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Title: Autonomous contractile activity in the isolated rat bladder is modulated by a TRPV1 dependent mechanism
Authors: Gevaert, Thomas ×
Vandepitte, Joachim
Ost, Dieter
Nilius, Bernd
De Ridder, Dirk #
Issue Date: 2007
Publisher: Allen R. Liss
Series Title: Neurourology and Urodynamics vol:26 issue:3 pages:424-432
Abstract: AIMS: Resiniferatoxin (RTX), a vanilloid compound and agonist of the transient receptor potential channel 1 (TRPV1), is known for its beneficial effects on neurogenic detrusor overactivity. The mainstream rationale for its use is the desensitization of TRPV1 on sensory bladder afferents. However, recent findings showed that TRPV1 is present in other cell types in the bladder. To eliminate the effects of RTX on spinal and central neural circuits, we investigated autonomous contractility in normal and neurogenic rat bladders after treatment with RTX. METHODS: Female Wistar rats were made paraplegic at vertebral level T8-T9. Animals were intravesically pre-treated with vehicle (ethanol 5%) or RTX (100 nM) and sacrificed after 72 hr. Each bladder was excised and placed in a heated organ bath, where intravesical pressures were measured. Effects on contractile parameters of intravesical volume load, the non-selective muscarinic receptor agonist carbachol (CA) and electrical stimulation (ES) of nerves were studied in both groups. RESULTS: In RTX-treated normal bladders we found shorter contractions with higher amplitude than in control bladders (P < 0.05). In RTX-treated neurogenic bladders the amplitude and duration of autonomous contractions were increased compared with controls (P < 0.05). Furthermore RTX induced an increased response to CA and to ES (P < 0.05). CONCLUSIONS: RTX significantly affected the properties of autonomous bladder contractile activity. This provides evidence for local effects of RTX on bladder contractile activity, which are not mediated by afferent neural pathways and which may contribute to the beneficial effects on detrusor overactivity. TRPV1 and TRPV1(+) cells seem to play an important role in (autonomous) bladder contractility. Neurourol. Urodynam. (c) 2006 Wiley-Liss, Inc.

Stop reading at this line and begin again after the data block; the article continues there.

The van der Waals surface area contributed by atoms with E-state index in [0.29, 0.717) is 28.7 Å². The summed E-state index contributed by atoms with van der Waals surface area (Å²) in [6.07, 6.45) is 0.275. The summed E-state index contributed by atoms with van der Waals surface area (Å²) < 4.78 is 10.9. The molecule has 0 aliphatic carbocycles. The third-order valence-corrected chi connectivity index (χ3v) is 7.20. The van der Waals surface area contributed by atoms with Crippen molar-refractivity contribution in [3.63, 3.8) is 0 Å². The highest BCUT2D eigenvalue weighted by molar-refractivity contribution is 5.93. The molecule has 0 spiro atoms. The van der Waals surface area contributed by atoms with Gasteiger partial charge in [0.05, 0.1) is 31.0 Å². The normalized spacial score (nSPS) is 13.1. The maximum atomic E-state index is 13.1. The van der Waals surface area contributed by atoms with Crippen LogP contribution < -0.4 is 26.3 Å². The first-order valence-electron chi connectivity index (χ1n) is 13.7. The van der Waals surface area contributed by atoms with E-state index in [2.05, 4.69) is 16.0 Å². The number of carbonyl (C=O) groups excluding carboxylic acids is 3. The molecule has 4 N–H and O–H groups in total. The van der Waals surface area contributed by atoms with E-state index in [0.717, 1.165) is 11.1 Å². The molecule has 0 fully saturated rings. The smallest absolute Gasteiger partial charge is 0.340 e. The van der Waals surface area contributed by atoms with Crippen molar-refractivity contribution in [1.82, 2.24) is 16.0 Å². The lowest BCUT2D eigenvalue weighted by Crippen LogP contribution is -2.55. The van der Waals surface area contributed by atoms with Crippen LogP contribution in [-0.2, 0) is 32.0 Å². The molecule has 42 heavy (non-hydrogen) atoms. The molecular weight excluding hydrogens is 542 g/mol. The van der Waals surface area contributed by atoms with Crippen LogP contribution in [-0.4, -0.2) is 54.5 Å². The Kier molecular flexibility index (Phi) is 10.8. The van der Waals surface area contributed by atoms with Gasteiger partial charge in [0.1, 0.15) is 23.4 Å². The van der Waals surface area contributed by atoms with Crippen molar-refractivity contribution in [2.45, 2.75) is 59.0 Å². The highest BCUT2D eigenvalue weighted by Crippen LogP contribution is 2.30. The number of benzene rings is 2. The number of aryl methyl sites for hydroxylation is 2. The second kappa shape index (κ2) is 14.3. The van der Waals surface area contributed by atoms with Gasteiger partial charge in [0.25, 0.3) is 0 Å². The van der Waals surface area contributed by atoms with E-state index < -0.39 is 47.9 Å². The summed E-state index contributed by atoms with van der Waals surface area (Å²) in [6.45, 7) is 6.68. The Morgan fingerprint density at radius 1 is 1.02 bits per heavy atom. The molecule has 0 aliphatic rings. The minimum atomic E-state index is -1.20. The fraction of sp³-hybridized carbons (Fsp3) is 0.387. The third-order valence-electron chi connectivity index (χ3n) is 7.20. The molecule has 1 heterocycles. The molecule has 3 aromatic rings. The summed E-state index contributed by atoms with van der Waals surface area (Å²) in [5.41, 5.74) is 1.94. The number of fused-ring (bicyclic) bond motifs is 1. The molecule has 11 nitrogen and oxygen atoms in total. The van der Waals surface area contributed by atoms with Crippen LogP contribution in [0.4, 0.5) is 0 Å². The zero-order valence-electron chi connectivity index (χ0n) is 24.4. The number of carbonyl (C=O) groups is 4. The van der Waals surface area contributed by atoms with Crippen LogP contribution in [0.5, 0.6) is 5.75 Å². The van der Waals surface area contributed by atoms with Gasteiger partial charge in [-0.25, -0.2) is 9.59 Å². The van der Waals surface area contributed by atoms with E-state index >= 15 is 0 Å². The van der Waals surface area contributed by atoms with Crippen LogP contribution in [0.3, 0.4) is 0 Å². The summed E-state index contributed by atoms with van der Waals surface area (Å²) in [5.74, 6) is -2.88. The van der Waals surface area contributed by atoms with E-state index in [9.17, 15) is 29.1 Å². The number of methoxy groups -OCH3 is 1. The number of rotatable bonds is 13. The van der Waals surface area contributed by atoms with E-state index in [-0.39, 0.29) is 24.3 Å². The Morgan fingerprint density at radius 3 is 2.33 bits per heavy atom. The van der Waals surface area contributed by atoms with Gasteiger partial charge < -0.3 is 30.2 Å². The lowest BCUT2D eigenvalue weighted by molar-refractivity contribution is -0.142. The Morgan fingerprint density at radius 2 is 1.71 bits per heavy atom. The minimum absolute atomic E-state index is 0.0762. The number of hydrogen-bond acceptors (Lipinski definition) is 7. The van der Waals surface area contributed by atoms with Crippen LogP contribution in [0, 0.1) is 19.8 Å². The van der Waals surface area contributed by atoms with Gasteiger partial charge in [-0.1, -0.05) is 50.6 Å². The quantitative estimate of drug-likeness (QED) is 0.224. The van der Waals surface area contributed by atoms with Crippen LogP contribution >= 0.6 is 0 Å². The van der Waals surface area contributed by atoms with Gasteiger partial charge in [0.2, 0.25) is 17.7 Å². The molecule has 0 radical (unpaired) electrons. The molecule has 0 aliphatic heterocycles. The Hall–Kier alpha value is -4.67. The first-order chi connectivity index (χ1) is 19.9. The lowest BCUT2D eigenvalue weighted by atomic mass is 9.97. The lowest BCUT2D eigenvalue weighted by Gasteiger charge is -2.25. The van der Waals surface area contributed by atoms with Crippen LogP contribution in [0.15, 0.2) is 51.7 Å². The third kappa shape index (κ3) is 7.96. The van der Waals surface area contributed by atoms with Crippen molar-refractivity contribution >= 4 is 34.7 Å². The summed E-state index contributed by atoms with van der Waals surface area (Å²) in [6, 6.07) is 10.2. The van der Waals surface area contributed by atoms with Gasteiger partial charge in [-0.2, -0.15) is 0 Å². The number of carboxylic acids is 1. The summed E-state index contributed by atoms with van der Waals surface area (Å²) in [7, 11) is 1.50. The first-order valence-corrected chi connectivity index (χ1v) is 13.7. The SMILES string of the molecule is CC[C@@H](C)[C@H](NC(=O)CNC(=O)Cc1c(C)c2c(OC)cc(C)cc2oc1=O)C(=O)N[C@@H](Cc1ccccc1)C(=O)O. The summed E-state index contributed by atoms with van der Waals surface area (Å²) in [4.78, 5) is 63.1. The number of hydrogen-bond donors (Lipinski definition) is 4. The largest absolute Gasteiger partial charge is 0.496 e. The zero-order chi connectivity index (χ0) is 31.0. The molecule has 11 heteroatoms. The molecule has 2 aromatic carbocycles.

URI: 
ISSN: 0733-2467
Publication status: published
KU Leuven publication type: IT
Appears in Collections:Urology Section (-)
Laboratory of Ion Channel Research
Department of Cellular and Molecular Medicine - miscellaneous
× corresponding author
# (joint) last author

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